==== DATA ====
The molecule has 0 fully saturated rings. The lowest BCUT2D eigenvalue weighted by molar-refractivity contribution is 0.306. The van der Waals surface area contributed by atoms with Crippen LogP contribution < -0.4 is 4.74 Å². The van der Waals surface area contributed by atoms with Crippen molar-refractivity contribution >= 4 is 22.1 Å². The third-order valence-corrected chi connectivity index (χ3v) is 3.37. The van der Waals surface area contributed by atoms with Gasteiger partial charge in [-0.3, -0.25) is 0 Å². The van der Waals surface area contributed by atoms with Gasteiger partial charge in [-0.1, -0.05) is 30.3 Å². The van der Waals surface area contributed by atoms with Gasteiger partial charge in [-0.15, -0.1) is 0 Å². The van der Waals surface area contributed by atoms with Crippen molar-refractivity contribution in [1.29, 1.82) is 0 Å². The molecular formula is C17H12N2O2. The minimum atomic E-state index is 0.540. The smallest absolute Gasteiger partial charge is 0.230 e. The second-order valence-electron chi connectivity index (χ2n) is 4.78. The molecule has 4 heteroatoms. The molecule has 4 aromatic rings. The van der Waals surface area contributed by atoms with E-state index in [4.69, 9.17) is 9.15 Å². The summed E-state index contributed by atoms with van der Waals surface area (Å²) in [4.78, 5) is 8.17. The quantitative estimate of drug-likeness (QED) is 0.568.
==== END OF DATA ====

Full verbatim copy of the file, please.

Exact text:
The molecule has 0 fully saturated rings. The lowest BCUT2D eigenvalue weighted by molar-refractivity contribution is 0.306. The van der Waals surface area contributed by atoms with Crippen LogP contribution < -0.4 is 4.74 Å². The van der Waals surface area contributed by atoms with Crippen molar-refractivity contribution >= 4 is 22.1 Å². The third-order valence-corrected chi connectivity index (χ3v) is 3.37. The van der Waals surface area contributed by atoms with Gasteiger partial charge in [-0.3, -0.25) is 0 Å². The van der Waals surface area contributed by atoms with Gasteiger partial charge in [-0.1, -0.05) is 30.3 Å². The van der Waals surface area contributed by atoms with Gasteiger partial charge in [-0.15, -0.1) is 0 Å². The van der Waals surface area contributed by atoms with Crippen molar-refractivity contribution in [1.29, 1.82) is 0 Å². The molecular formula is C17H12N2O2. The minimum atomic E-state index is 0.540. The smallest absolute Gasteiger partial charge is 0.230 e. The second-order valence-electron chi connectivity index (χ2n) is 4.78. The molecule has 4 heteroatoms. The molecule has 4 aromatic rings. The van der Waals surface area contributed by atoms with E-state index in [4.69, 9.17) is 9.15 Å². The summed E-state index contributed by atoms with van der Waals surface area (Å²) in [4.78, 5) is 8.17. The quantitative estimate of drug-likeness (QED) is 0.568.